Cannabis has been used to treat a wide variety of medical conditions and symptoms since thousands of years ago. But do you know that weed also helps with a bunch of problems that have been plaguing women throughout the ages? We are talking about problems related to the female menstrual cycle.
Cannabis has been used as menstrual remedy for ages
Cannabis has a long history of helping women ease pain and discomfort associated with their monthly period.
A Chinese text in the middle century referred to ancient remedies that recommend the use of marijuana for menstrual disorders. Ancient Persian texts have also cited the use of marijuana to calm uterine pains.
Queen Victoria was also known to receive monthly doses of cannabis for menstrual discomfort throughout her child-bearing years. In fact, Queen Victoria’s personal physician, Sir J. Russell Reynolds, wrote in 1890 in the Lancet Journal — which is one of the oldest and most well-respected medical journals in the world — that cannabis is “one of the most valuable” medical drugs, being of “great service” in simple spasmodic dysmenorrhea (or more commonly known as menstrual cramps).
These are just a few examples. Surely, there are many other age-old medical writings from other parts of the world that mention cannabis as treatment for menstrual pain and other menstruation-related problems.
Does cannabis really provide relief from menstrual pain and discomfort?
Yes. Many women attest that using weed in some form relieves pain, cramps, and discomfort associated with their monthly periods.
You can actually search the Internet for articles and videos where women who suffer from period pains and other related issues like endometriosis review a variety of cannabis products designed and formulated for this purpose. You will hear first-hand testimonies of how specific brands and products — from balms, bath salts, oils, tinctures, edibles, joints, and even vaginal suppositories — work for these women.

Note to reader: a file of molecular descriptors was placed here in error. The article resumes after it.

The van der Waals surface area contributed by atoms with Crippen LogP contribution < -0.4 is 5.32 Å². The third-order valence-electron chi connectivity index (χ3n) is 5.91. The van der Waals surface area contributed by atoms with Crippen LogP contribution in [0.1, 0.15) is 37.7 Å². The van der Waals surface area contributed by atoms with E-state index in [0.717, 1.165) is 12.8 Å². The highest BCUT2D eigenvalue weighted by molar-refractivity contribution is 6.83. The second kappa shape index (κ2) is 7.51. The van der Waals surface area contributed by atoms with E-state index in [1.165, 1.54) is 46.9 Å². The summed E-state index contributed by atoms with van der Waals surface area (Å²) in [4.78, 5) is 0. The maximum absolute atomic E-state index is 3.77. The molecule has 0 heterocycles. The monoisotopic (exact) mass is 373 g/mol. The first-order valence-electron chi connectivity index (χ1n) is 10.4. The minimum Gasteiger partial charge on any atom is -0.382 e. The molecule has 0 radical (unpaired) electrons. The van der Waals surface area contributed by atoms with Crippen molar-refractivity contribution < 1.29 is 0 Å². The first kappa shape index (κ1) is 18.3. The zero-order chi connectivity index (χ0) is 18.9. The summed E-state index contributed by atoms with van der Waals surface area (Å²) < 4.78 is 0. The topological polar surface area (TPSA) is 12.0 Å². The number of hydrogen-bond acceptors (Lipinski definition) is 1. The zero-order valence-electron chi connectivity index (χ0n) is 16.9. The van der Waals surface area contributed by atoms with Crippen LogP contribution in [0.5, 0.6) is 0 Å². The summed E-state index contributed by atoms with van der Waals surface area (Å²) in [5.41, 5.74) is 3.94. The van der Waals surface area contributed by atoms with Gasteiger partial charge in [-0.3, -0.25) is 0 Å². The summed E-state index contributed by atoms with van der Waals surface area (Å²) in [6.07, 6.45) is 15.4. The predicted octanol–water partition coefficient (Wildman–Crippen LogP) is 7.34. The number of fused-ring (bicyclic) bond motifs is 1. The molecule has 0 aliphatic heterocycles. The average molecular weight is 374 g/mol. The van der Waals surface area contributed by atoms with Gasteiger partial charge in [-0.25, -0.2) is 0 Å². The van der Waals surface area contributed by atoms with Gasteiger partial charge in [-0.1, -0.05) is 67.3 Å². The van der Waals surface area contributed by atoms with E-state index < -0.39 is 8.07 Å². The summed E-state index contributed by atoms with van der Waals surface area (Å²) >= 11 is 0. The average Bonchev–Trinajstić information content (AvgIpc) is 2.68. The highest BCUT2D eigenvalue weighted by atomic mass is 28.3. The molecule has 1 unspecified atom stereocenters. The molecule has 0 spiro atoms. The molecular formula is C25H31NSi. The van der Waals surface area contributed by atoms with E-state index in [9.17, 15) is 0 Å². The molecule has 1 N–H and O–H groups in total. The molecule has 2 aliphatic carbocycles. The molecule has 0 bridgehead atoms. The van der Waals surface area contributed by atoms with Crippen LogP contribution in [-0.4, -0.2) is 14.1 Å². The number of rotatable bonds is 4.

Here are a few examples:
1. Review from Bustle here.
2. Article and interview from Merry Jane here.
3. Question and answer at Quora here.
You can also check out this YouTube video by As/Is of women trying out female-friendly products from Whoopi & Maya.
How does cannabis help with menstrual pain and discomfort?
Science does not reveal a whole lot as to how exactly cannabis products work to ease menstrual cramps. This is because there haven’t been any large-scale studies that looked into the effects of cannabinoids on women with menstrual pain.
Existing studies on the use of marijuana in the treatment of pain mainly focus on the neuropathic kind, or pain related to the nerves. Menstrual cramps do not fall under the neuropathic pain category.
However, Dr. Charles Pollack, director of the Lambert Center for the Study of Medicinal Cannabis and Hemp at Thomas Jefferson University, explained that cannabis works because there are many endocannabinoid receptors found in the uterus. Cannabinoids in cannabis — including tetrahydrocannbinol (THC) and cannabidiol (CBD) — bind to these receptors to induce therapeutic effects.
The discovery of these receptors in the female reproductive system has lead to scientists thinking that cannabis may help women with endometriosis — the painful disorder where the endometrium or tissue lining the uterus grows outside of the uterus. Pollack said that one area of research is looking into whether marijuana helps with easing the pain of endometriosis or slowing the growth of the endometrial tissue.
He added that it is also possible that women who suffer from painful menstrual cramps benefit from marijuana’s anti-anxiety or anxiolytic effects.
Should you use cannabis for menstrual cramps?
To put things simply, the lack of data makes it difficult to draw conclusions regarding the effects (and side effects) of cannabis when used for menstrual relief.
However, if you are one who suffers from severe period-related pain, discomfort, and even PMS, and if you live in an area where medical cannabis is legal, consider yourself lucky because you have the option to take advantage of this natural alternative that not all women have access to.